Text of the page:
If you read my novel Café Au Lait you might recall mention there of the Bocas Islands that lie off the northwestern peninsula of Trinidad between the main island and Venezuela on the South American coast. Excursions to these islands are popular with locals, and we call such trips 'going down the islands'. Gaspar Grande (or Gasparee), Monos, Huevos and Chacachacare belong to Trinidad. The fifth island, Patos, belongs to Venezuela. I've been down the islands quite a few times and last Saturday, the first day of the long Carnival weekend, was the most recent.
My brother, who must have been a fish in his last incarnation because he's far more at home in the ocean than on land, took a few of us out on his boat. The day was blistering and bright. The islands shimmered in the heat, but the wind was cool and refreshing as we made our way out. We soon arrived at the buoy that marked the end of Trinidad's territory and could see Patos clearly. The green hills of the Venezuelan coast at Guiria beckoned but since we didn't fancy a run-in with the Guardia Nacional we ventured no further.
Those Guardia Nacional boys are very strict. They don't mind venturing into Trinidad's waters to arrest our fishermen, rough them up a little, and confiscate their catch and equipment. Sometimes the fishermen end up cooling their heels in makeshift jails on the South American mainland. I've heard stories of some of their experiences in those cells from reliable sources and they do not make for great dinner conversation.
Somewhere off the coast of Chacachacare we ran into much more congenial company: a school of dolphins. I recall seeing real live dolphins years ago on a trip to these same islands, but those dolphins were much smaller, further away, and went about their business without giving us a glance. Saturday's dolphins were another matter altogether.
My brother spotted them in the wake of our engines, and I turned around just in time to see the fin and back of one of the creatures cresting. That, my friends, was one huge dolphin. Then the show really began as we ran from one side of the flybridge to the other, pointing and exclaiming: "There! Oh my gosh! Look! And there! They're coming!"
We turned the boat so we were going around in a circle and the dolphins were all around us, some swimming on a collision course with the boat, some swimming alongside, disappearing underneath and appearing on the other side. The water was very clear and I could see them just feet away as I looked down into the water - grey, smiling torpedos that were easily six to eight feet long. We knocked on the hull, and they just kept coming.
That pretty much made my day. I have a 'thing' for dolphins, and they were a hell of an improvement on the thousands of dead fish we saw floating on the water - the by-catch from a commercial fishing ship - the last time I was out there a few months ago.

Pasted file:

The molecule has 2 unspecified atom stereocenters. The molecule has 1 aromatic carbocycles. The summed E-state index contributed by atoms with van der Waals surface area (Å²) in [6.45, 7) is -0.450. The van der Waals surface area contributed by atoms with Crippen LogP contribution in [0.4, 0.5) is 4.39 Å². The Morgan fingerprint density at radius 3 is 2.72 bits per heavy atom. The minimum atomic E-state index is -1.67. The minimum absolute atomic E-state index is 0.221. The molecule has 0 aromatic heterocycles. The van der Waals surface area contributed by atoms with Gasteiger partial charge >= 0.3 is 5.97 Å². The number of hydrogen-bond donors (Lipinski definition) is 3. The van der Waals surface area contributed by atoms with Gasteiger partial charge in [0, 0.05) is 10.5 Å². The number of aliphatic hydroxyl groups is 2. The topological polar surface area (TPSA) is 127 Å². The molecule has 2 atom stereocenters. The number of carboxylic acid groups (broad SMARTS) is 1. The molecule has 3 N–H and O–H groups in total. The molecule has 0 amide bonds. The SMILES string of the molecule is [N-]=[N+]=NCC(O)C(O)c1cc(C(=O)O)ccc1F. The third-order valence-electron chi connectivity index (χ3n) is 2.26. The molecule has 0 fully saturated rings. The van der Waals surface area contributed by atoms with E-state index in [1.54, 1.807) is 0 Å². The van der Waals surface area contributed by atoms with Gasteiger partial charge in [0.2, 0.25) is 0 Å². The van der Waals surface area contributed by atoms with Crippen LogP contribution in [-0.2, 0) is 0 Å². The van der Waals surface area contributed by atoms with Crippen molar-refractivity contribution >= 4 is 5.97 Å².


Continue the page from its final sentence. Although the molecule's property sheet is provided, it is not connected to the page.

I'm generally a good sailor - once the boat is going somewhere. When we drop anchor I'm usually all right once the water is extremely calm. On Saturday there was a brisk wind and the water was a bit choppy where we anchored off the coast of Chacachacare. The boat rolled in that slow, sickening way that boats do, with a looping, side to side motion. I began to feel queasy, eventually accepting my sister-in-law's invitation to retire to a cabin when my questions about closing one's eyes so the horizon didn't seem to be constantly dipping around became too pointed. Thankful to be horizontal, I curled up, my sis next to me, and proceeded to feel progressively worse. My stomach seemed to start somewhere at the top of my throat, and I could tell it wanted to come all the way out my mouth. Jumping into the sea and drowning began to seem like a reasonable improvement over that lurching, rolling, loopy movement.
My brother decided that it didn't make sense to remain out there if we weren't comfortable, so he pulled up and started heading back. My sister got up, but I stayed for awhile until my stomach began to feel like it might consider returning to its normal location, then I swayed, stumbled and clambered my way up to the flybridge to rejoin the others, my white shirt flapping in the wind 'like a ghost', according to my niece.
When we got back to the marina and tied up I climbed on to the jetty, ignoring all the teasing about abandoning ship, and sat there for the next six hours, one foot propped on a rope, while we ate, drank, and talked. I developed quite a fondness for that jetty: it did not move! It was after ten at night when my sister and I left the beach bum branch of the family and drove away home.
It was a great day, even though my reputation as an adventurous seafarer now lies in sodden tatters in the drink somewhere beyond the Third Bocas. Godspeed, me hearties!
1. I promise to take and post photos of my own next time around.
2. These islands have a colourful history, still evident in the ruins and lore that abound. Interested in learning more about the Bocas Islands? Read Night Calypso by Lawrence Scott. It interweaves the authentic history of 'Down the Islands' into a compelling novel.